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published on March 30, 2018 - 1:08 PM
Written by David Castellon

After years of trying to get California’s milk-price structure changed, the U.S. Department of Agriculture has decided to let the dairies in the state be part of the federal system.

The USDA published today in the Federal Register its final decision to establish a Federal Milk Marketing Order for California.

That decision is part of a 12-step process to get California on the federal pricing order.

“This is the 11th step,” said Lynne McBride, executive director of the California Dairy Campaign, a Turlock-based nonprofit representing dairy operators and one of the groups that has spent years working to initiate the change, as dairy operators are frustrated with the current system of prices they’re paid for their milk being set monthly by the California Department of Food and Agriculture.

For about the past five years, the nation’s dairy industry has been hit hard by low prices, often less than it costs them to produce it. But dairy operators in California note that the prices set by the CDFA are consistently lower than those set in other states under federal milk marketing orders.

In fact, McBride said California dairies are paid some of the lowest prices for their milk among all the milk-producing states in the country.

She said the USDA’s decision is good news for dairies in that it would prioritize the needs of dairy operators and incorporate a quota system comparable to what’s used in California’s milk-pricing system that lets some dairies get more for their milk.

McBride said U.S. Rep. David Valadao (R-Hanford) — a dairyman by trade — worked to get a provision in the Farm Bill to allow California’s quota system to continue if the state falls under the Federal Milk Marketing Order.

Valadao also introduced bipartisan legislation in 2013 to allow California dairies to petition the USDA to be placed under the federal order.

“California dairy producers are at a serious disadvantage in comparison to producers throughout the United States. Under the current pricing system, dairies throughout California have closed down, resulting in fewer employment opportunities in the community,” the congressman said in a press release issued after today’s USDA announcement.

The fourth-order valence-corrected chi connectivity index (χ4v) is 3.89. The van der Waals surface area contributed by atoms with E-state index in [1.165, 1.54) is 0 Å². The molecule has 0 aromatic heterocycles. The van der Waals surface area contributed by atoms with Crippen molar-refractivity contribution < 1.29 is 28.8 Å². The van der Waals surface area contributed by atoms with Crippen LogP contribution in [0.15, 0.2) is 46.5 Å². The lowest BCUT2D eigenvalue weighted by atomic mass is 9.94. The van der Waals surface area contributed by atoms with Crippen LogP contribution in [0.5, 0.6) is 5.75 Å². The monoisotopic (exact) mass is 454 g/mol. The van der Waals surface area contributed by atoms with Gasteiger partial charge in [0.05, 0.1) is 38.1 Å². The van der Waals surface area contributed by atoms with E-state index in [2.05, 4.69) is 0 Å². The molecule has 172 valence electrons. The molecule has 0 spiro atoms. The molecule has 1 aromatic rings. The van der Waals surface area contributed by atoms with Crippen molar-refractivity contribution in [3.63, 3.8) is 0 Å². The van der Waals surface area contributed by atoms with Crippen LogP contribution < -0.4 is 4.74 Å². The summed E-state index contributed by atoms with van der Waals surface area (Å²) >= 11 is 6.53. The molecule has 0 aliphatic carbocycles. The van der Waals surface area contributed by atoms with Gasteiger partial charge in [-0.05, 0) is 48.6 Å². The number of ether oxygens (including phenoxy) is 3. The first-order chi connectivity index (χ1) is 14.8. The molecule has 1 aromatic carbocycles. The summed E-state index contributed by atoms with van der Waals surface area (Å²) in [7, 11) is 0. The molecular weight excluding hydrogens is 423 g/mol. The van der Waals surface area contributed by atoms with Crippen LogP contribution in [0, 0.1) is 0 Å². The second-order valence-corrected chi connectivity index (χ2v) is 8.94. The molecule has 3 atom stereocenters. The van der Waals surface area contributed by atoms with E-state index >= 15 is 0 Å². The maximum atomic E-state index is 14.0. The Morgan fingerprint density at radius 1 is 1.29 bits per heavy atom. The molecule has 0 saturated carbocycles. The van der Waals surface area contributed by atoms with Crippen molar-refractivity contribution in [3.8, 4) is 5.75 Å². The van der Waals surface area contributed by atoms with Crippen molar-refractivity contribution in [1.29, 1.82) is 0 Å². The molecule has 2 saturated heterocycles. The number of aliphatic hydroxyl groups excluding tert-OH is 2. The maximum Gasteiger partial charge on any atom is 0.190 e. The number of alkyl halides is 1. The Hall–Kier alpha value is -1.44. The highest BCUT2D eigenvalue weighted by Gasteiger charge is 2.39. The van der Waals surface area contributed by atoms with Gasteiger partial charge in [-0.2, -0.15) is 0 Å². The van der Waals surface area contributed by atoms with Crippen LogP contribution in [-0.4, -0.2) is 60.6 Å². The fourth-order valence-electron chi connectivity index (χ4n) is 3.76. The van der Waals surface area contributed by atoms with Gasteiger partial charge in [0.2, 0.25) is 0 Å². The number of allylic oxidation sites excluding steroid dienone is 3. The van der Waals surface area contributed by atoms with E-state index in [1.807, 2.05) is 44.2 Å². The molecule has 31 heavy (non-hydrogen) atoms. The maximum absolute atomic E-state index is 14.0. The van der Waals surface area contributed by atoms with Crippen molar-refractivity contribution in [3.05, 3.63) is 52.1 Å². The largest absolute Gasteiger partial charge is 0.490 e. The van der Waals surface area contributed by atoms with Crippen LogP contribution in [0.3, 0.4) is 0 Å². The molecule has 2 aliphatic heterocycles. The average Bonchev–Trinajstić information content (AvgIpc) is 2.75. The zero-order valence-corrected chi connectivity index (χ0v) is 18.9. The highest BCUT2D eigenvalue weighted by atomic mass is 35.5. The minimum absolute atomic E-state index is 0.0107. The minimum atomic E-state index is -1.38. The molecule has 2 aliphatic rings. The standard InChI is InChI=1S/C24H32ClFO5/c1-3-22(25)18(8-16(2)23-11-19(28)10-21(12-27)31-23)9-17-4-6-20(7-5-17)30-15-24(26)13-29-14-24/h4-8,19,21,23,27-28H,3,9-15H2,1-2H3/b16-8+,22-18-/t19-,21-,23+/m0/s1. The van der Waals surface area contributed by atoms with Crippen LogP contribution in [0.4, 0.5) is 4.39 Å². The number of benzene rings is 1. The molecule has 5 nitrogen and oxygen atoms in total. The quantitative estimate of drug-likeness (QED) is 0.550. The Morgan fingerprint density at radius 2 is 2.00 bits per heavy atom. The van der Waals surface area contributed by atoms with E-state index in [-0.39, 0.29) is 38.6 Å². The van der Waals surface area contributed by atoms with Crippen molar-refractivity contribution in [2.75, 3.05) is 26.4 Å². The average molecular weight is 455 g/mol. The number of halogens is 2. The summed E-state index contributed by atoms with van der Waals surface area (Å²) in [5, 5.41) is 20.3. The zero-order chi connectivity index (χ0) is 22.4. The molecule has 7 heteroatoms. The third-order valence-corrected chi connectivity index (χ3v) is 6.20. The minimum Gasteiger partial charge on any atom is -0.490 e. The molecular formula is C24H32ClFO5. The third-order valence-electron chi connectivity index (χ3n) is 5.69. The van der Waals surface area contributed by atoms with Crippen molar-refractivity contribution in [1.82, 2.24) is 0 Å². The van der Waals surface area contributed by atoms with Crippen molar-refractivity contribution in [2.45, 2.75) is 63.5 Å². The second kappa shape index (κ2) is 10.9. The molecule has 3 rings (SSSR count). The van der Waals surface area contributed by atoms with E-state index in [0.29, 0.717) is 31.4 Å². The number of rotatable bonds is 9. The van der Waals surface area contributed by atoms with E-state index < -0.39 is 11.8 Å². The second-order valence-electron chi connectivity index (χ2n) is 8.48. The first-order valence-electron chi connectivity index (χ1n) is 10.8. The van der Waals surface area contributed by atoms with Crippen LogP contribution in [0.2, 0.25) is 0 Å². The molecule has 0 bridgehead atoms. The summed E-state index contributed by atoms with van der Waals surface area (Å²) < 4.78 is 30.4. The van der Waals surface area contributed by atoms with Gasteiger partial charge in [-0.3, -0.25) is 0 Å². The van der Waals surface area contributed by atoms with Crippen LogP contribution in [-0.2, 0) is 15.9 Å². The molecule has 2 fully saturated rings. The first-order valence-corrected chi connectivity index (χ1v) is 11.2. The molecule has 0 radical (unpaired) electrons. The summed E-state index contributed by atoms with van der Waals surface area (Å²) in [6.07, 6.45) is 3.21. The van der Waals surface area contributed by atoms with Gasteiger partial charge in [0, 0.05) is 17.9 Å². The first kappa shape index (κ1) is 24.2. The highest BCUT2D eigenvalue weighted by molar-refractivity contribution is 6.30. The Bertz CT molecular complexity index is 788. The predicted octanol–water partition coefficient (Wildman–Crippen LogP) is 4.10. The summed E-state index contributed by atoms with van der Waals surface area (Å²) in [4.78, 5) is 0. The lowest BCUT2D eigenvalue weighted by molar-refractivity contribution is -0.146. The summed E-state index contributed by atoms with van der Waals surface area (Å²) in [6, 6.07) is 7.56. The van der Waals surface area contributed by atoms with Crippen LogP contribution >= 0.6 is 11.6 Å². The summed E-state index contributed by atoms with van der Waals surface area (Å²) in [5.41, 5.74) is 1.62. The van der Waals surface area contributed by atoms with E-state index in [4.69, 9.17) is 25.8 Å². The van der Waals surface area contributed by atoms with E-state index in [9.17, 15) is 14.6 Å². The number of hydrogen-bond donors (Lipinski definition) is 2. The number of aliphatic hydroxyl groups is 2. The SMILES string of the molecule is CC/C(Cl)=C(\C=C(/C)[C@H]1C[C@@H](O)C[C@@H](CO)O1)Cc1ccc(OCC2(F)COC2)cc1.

The CDFA reports that 61 dairies shut down in the state last year, putting the number of operating dairies at 1,331.

“As California’s largest agriculture industry, dairy production contributes greatly to the economy of our state as well as the regional economy of the Central Valley — it’s only right dairy producers have a say regarding their pricing system,” Valadao’s statement continued.

Before California dairies can become part of the federal milk-pricing system, they have to complete the 12th and final step — voting on whether to do so.

“USDA will conduct a referendum among dairy producers to determine whether they support the proposed FMMO,” and the agency will mail ballots to a little more than 1,000 California dairy operators so they can cast their votes starting Monday through May 5, the announcement continues.

In the interim, USDA will hold a public meeting starting at 9 a.m. on April 10 at the Clovis Veterans Memorial Hall to discuss and answer questions about the FMMO and the referendum.

In addition, Western United Dairymen in Modesto, a member organization representing most of the dairy operators in the state, will put on three information sessions on the proposed FMMO, the first two in Petaluma and Modesto and the third starting at 10 a.m. April 18 at the International Agri-Center in Tulare.

“The analysis presented will be performed by two independent experts who do not come with any agenda about persuading attendees one way or another,” states a WUD press release. “The emphasis will be on education and answering questions.”


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